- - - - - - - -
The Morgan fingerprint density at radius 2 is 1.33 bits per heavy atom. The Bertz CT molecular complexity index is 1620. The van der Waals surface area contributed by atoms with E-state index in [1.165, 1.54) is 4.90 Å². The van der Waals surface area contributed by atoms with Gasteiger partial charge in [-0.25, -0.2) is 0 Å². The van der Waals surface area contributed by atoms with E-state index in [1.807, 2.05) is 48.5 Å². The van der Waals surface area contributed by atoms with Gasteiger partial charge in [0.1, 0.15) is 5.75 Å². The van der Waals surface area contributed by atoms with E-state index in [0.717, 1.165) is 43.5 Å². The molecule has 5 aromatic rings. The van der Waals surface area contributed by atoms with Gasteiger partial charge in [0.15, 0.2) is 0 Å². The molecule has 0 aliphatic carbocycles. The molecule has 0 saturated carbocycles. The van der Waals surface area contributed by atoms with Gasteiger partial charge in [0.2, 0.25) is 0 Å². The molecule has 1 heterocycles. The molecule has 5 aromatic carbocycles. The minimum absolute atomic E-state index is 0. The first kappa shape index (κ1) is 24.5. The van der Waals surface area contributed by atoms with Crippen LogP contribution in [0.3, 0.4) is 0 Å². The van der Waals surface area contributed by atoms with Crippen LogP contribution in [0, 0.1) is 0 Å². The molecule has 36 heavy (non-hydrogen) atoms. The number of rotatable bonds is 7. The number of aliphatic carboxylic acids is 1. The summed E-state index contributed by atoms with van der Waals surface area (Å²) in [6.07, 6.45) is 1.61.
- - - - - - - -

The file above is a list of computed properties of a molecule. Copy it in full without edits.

The Morgan fingerprint density at radius 2 is 1.33 bits per heavy atom. The Bertz CT molecular complexity index is 1620. The van der Waals surface area contributed by atoms with E-state index in [1.165, 1.54) is 4.90 Å². The van der Waals surface area contributed by atoms with Gasteiger partial charge in [-0.25, -0.2) is 0 Å². The van der Waals surface area contributed by atoms with E-state index in [1.807, 2.05) is 48.5 Å². The van der Waals surface area contributed by atoms with Gasteiger partial charge in [0.1, 0.15) is 5.75 Å². The van der Waals surface area contributed by atoms with E-state index in [0.717, 1.165) is 43.5 Å². The molecule has 5 aromatic rings. The van der Waals surface area contributed by atoms with Gasteiger partial charge in [0.15, 0.2) is 0 Å². The molecule has 0 aliphatic carbocycles. The molecule has 0 saturated carbocycles. The van der Waals surface area contributed by atoms with Gasteiger partial charge in [0.2, 0.25) is 0 Å². The molecule has 1 heterocycles. The molecule has 5 aromatic carbocycles. The minimum absolute atomic E-state index is 0. The first kappa shape index (κ1) is 24.5. The van der Waals surface area contributed by atoms with Crippen LogP contribution in [0.3, 0.4) is 0 Å². The van der Waals surface area contributed by atoms with Crippen LogP contribution in [0, 0.1) is 0 Å². The molecule has 36 heavy (non-hydrogen) atoms. The number of rotatable bonds is 7. The number of aliphatic carboxylic acids is 1. The summed E-state index contributed by atoms with van der Waals surface area (Å²) in [6.07, 6.45) is 1.61.